A few of you may be asking what happens if ignition timing is too advanced.
Does it mean bad news to your engine? Or is it not a cause of concern at all?
When you advance the timing, it means that the plug tends to fire earlier during the compression stroke and is farther from the TDC. It is required to have it advance since air and fuel mixture is unable to burn immediately. There is some time needed for the flame to burn all the mixture.
But then again, when the timing is too advanced, there are some problems that can occur. Let’s talk about the issues involved when the timing is too advanced and the symptoms involved with it.
What Happens If Ignition Timing Is Too Advanced?
Advanced timing is needed for combustion to happen but then when it is too advanced, then an engine knock may occur.
Moreover, this can cause the fuel and air mixture to burn up earlier than what is required during the combustion cycle. When this happens, the heat generated can continue to increase, which then leads to the engine overheating.
So how much is too much, exactly?
The widely accepted fact is that peak cylinder pressure has to happen at about 15 to 18 degrees right after the top dead center. This is needed to maximize the crankshaft’s leverage. When you initiate spark timing way in advance, this can lead to the cylinder experiencing detonation. Hence, damage can occur potentially.
Some people wonder if advancing the timing will generate more power. The truth is that when you increase the timing advance, this increases the high-end power while at the same time minimizing the low end. When you reduce the timing advance, on the other hand, the low-end power increases while the high-end decreases.
With all these things in mind, let’s look into the amount of HP you need to add per degree. The rule of thumb is that about 2 to 3 HP for each degree is a good timing add.
As for the RPM to set your timing at, we recommend that you rev the engine exceeding the point in which you have a fully engaged mechanical advance. This should be around 3000 to 3500 RPM. Then, observe the timing mark using the timing light, check the status on the harmonic balancer. Afterwards, you need to rotate your distributor until your timing mark has lined up at the zero position with the light.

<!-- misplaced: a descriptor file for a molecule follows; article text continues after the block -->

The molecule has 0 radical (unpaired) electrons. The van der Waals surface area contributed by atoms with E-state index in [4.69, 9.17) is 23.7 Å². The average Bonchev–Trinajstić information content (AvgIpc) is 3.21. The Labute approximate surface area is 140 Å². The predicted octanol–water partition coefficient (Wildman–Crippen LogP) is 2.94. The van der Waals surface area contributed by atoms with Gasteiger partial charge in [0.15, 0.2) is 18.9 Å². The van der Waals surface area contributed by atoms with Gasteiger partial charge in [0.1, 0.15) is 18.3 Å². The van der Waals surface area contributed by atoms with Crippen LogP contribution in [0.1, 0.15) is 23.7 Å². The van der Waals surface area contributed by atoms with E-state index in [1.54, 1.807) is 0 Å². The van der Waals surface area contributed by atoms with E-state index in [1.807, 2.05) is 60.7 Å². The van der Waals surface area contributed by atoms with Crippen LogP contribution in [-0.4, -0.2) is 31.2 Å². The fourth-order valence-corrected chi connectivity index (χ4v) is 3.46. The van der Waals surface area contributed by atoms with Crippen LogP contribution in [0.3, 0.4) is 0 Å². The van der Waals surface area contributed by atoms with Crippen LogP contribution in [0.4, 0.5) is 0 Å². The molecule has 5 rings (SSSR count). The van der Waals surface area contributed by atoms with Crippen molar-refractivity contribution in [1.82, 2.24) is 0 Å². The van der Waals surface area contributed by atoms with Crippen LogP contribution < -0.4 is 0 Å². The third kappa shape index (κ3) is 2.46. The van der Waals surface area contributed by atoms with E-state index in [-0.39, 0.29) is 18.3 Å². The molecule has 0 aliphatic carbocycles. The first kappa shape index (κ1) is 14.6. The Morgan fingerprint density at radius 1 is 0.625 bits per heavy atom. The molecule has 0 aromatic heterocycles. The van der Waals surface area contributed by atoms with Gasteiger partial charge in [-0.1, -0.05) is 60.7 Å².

Results Of Pulling Too Much Timing
When your engine is minimizing the ignition advance or the pulling timing, this will lead to a loss of power. When you have it too advanced, then the engine can be prone to detonation and can be quite destructive.
There are many reasons for the timing to be off. For instance, this error with the ignition timing is due to a damage inside the engine such as the valves or pistons. When there is a weak or loose timing belt, this causes the time to jump and leads to a wrong ignition timing.
An advanced timing can cause a cylinder to misfire. But an excessively slow valve timing will not cause a misfire. However, this can result in a loss of power at a substantial rate. This is why it is not so much of an issue for a computed valve timing since the right DTC is saved in the diagnostic memory of the ECM.
But as we have mentioned, overheating will be a likely issue with very advanced timing. Yet, there are symptoms linked to this such as backfires, pinging prior to overheating, poor performance, as well as backfires. When you don’t have these issues resolved, then overheating can arise. This is why it is important to pay attention to these symptoms and get them resolved before things get worse.
It is also worth noting that advancing your ignition timing far too much will raise the engine temperature. When you increase towards the MBT, you will gain more power. But at the same time, the temperature will rise and lead to a combustion temperature combined with compression that increases temperatures further.
Important Considerations You Need To Know
Timing does add power and it boosts the engine capability. However, it is best to keep it under control. When you boost it too much then, it can lead to further issues. Timing may cause the engine to run rich but only when it is well-timed. In this case, you can expect your engine to operate in a powerful and efficient manner.
This is why you have to adjust the timing right when your engine runs too rich or too lean.
A good way to enhance your camshaft’s low-speed torque with increased duration is to advance your intake lobe but in relation to your exhaust. When you advance just the intake lobe, this opens and closes your intake valve too early. Then this helps to improve your low-speed torque situation.
You can check the timing with the use of a timing light. But if you don’t have one, you can simply turn your motor over in the rotation’s normal direction until you notice that the mark lines are up with the direction you want it. Then, loosen the distributor up then hook your spare spark plug up to a #1 plug wire. Afterward, turn your distributor until you notice that it sparks.
Timing adds a bit more power. Even a few tenths of one point in the AFR makes a difference. But when you add a degree or even two in the ignition timing, then this makes a significant difference. So, be sure to tweak the ignition maps where you spend the most time in tuning.
Advanced timing is okay but if it becomes too much, then this can hurt your engine. This is why you should make it a point to measure the timing and avoid over advancing to prevent further problems with overheating, to name a few.